Beef Pho

Since I’ve moved to St. Maarten, I find myself with an incessant craving for pho—a staple in my household and my mom’s favorite food.   It’s one of those things that you don’t miss til it’s gone and boy, did I.  I ALWAYS requested pho when I arrived back in Arkansas or when I was leaving.  It is necessary.


Not only is pho one of every Southeast Asian kids favorite comfort food, but it’s a social food too.  You ALWAYS have to make a huge pot to share with friends and family…there is no such thing as a single serving recipe for a pot of pho.  I suppose that unconsciously, my request for my mom’s pho is an easy invitation to see my family when I get home and when I’m leaving.  People trickle in and out throughout the day, but no one ever turns down pho.


So, after about 5 semesters on the island, I finally decided that I, a person nearing 30, should finally tackle making pho from scratch.  Had I not grown up so Americanized, I might’ve had 10 years of experience by now…but, unfortunately, I don’t.  My mom and I are similar, in that we firmly believe that if anything is to be done right, you must do it yourself.  Hence, why I do not know how to cook anything Asian.


The first time I made pho on the island, it was just…really lackluster.  First of all (and don’t judge me, I live on an island), I didn’t have any beef bones.  Secondly, I enhanced the flavor with pho seasoning cubes.  Blasphemy! I know… but I totally redeemed myself this time.  I found oxtails and didn’t use ANY seasoning cubes.  I cross-referenced various blogs with thorough recipes (here, here, and here) to determine what I needed to produce a genuine, aromatic, and flavorful broth.  The result was a hit!  Much better than the first go-around.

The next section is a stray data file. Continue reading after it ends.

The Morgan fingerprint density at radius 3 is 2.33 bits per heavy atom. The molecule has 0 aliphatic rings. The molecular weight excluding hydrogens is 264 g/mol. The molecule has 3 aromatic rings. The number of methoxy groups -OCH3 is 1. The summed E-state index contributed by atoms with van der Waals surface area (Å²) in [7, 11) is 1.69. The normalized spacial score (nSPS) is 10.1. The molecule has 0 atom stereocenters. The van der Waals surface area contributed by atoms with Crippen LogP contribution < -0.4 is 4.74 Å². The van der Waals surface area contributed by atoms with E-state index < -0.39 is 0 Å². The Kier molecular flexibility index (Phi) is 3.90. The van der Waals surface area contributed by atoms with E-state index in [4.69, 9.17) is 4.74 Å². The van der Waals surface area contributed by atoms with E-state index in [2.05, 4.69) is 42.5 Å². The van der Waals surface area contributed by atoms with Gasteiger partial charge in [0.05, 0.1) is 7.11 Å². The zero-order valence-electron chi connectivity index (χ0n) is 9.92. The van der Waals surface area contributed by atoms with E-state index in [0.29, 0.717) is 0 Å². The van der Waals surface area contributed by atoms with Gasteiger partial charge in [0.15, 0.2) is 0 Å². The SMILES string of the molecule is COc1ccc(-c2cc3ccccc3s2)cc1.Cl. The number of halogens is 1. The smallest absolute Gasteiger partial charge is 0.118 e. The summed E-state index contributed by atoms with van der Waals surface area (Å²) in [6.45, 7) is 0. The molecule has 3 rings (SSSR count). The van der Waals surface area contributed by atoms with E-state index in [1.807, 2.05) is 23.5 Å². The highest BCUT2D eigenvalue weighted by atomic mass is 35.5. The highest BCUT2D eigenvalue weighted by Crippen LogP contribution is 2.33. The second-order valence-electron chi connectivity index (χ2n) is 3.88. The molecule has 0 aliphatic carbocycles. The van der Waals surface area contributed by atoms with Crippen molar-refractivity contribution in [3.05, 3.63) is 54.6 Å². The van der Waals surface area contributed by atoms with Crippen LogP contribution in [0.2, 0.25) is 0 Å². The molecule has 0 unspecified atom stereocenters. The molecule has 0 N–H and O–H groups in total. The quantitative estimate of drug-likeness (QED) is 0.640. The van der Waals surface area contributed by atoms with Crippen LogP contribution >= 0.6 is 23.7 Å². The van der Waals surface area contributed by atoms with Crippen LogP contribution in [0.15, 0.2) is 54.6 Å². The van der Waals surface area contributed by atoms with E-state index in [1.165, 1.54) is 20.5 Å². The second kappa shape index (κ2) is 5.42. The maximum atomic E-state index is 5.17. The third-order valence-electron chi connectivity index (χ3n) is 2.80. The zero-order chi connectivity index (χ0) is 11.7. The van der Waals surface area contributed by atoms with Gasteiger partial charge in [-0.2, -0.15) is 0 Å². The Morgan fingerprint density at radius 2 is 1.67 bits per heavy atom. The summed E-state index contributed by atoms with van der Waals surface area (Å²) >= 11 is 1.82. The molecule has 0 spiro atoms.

As you can see, I support the utilization of condiments.  Generally, when it comes to pho, there are two camps:  those who prefer a pure, unadulterated broth and those who like to spice things up with flavors!  There is nothing wrong with either parties.  I have had it both ways and each have their own attributes.  I was just raised the right way to spice up any and all of my food.  My preferred additions include sugar, spicy ground chili in oil, beef paste flavoring, lime juice, green onions, thinly sliced onions, and copious amounts of cilantro.  Other favorite accoutrements:  Chinese long beans and Romaine lettuce.  It is a special treat when my mom makes her famous Lao-style Sukiyaki sauce, I like to dip the long beans in it or even add it to my soup!


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